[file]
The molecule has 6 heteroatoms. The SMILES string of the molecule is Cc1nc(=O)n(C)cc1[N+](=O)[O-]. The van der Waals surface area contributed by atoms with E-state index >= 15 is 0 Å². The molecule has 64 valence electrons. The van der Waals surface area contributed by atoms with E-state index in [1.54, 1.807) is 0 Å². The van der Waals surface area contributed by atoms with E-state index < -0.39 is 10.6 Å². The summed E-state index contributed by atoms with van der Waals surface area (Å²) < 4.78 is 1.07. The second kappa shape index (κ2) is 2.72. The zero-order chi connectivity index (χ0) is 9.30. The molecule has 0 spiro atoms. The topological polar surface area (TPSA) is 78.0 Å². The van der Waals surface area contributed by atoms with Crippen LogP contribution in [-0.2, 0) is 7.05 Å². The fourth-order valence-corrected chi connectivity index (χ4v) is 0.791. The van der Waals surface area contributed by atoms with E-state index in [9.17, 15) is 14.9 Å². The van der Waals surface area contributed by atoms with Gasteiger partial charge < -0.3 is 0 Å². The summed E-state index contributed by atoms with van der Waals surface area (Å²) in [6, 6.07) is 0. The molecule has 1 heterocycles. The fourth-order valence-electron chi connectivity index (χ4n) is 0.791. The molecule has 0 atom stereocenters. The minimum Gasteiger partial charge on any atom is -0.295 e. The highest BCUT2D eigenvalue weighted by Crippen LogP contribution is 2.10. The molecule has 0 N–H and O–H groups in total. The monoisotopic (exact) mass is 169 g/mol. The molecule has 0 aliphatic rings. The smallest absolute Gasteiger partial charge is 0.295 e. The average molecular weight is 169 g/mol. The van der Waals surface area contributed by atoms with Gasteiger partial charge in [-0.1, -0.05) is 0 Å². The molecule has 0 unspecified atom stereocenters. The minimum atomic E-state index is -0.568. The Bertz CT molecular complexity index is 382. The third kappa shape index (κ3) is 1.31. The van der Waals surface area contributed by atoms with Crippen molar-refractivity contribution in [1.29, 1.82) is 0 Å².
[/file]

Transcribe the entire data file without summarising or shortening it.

The molecule has 6 heteroatoms. The SMILES string of the molecule is Cc1nc(=O)n(C)cc1[N+](=O)[O-]. The van der Waals surface area contributed by atoms with E-state index >= 15 is 0 Å². The molecule has 64 valence electrons. The van der Waals surface area contributed by atoms with E-state index in [1.54, 1.807) is 0 Å². The van der Waals surface area contributed by atoms with E-state index < -0.39 is 10.6 Å². The summed E-state index contributed by atoms with van der Waals surface area (Å²) < 4.78 is 1.07. The second kappa shape index (κ2) is 2.72. The zero-order chi connectivity index (χ0) is 9.30. The molecule has 0 spiro atoms. The topological polar surface area (TPSA) is 78.0 Å². The van der Waals surface area contributed by atoms with Crippen LogP contribution in [-0.2, 0) is 7.05 Å². The fourth-order valence-corrected chi connectivity index (χ4v) is 0.791. The van der Waals surface area contributed by atoms with E-state index in [9.17, 15) is 14.9 Å². The van der Waals surface area contributed by atoms with Gasteiger partial charge < -0.3 is 0 Å². The summed E-state index contributed by atoms with van der Waals surface area (Å²) in [6, 6.07) is 0. The molecule has 1 heterocycles. The fourth-order valence-electron chi connectivity index (χ4n) is 0.791. The molecule has 0 atom stereocenters. The minimum Gasteiger partial charge on any atom is -0.295 e. The highest BCUT2D eigenvalue weighted by Crippen LogP contribution is 2.10. The molecule has 0 N–H and O–H groups in total. The monoisotopic (exact) mass is 169 g/mol. The molecule has 0 aliphatic rings. The smallest absolute Gasteiger partial charge is 0.295 e. The average molecular weight is 169 g/mol. The van der Waals surface area contributed by atoms with Gasteiger partial charge in [-0.1, -0.05) is 0 Å². The molecule has 0 unspecified atom stereocenters. The minimum atomic E-state index is -0.568. The Bertz CT molecular complexity index is 382. The third kappa shape index (κ3) is 1.31. The van der Waals surface area contributed by atoms with Crippen molar-refractivity contribution in [1.29, 1.82) is 0 Å².